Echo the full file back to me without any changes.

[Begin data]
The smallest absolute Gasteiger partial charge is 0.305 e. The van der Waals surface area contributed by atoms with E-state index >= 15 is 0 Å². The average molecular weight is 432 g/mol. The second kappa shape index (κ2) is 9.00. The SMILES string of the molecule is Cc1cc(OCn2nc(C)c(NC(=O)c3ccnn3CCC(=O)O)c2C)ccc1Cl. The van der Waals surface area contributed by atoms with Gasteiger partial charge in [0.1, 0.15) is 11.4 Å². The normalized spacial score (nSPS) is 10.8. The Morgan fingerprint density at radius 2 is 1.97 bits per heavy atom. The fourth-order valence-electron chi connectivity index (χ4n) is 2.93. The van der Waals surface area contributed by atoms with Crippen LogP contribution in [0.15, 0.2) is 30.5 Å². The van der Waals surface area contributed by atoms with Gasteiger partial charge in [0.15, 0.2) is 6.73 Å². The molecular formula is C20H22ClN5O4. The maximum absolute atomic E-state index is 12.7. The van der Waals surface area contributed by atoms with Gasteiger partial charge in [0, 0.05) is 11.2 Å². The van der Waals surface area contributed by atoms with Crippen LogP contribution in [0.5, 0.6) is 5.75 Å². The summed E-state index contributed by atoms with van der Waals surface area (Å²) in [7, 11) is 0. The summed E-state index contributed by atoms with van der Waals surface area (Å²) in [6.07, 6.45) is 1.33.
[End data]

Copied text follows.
The smallest absolute Gasteiger partial charge is 0.305 e. The van der Waals surface area contributed by atoms with E-state index >= 15 is 0 Å². The average molecular weight is 432 g/mol. The second kappa shape index (κ2) is 9.00. The SMILES string of the molecule is Cc1cc(OCn2nc(C)c(NC(=O)c3ccnn3CCC(=O)O)c2C)ccc1Cl. The van der Waals surface area contributed by atoms with Gasteiger partial charge in [0.1, 0.15) is 11.4 Å². The normalized spacial score (nSPS) is 10.8. The Morgan fingerprint density at radius 2 is 1.97 bits per heavy atom. The fourth-order valence-electron chi connectivity index (χ4n) is 2.93. The van der Waals surface area contributed by atoms with Crippen LogP contribution in [0.15, 0.2) is 30.5 Å². The van der Waals surface area contributed by atoms with Gasteiger partial charge in [0.15, 0.2) is 6.73 Å². The molecular formula is C20H22ClN5O4. The maximum absolute atomic E-state index is 12.7. The van der Waals surface area contributed by atoms with Gasteiger partial charge in [0, 0.05) is 11.2 Å². The van der Waals surface area contributed by atoms with Crippen LogP contribution in [0.5, 0.6) is 5.75 Å². The summed E-state index contributed by atoms with van der Waals surface area (Å²) in [7, 11) is 0. The summed E-state index contributed by atoms with van der Waals surface area (Å²) in [6.07, 6.45) is 1.33.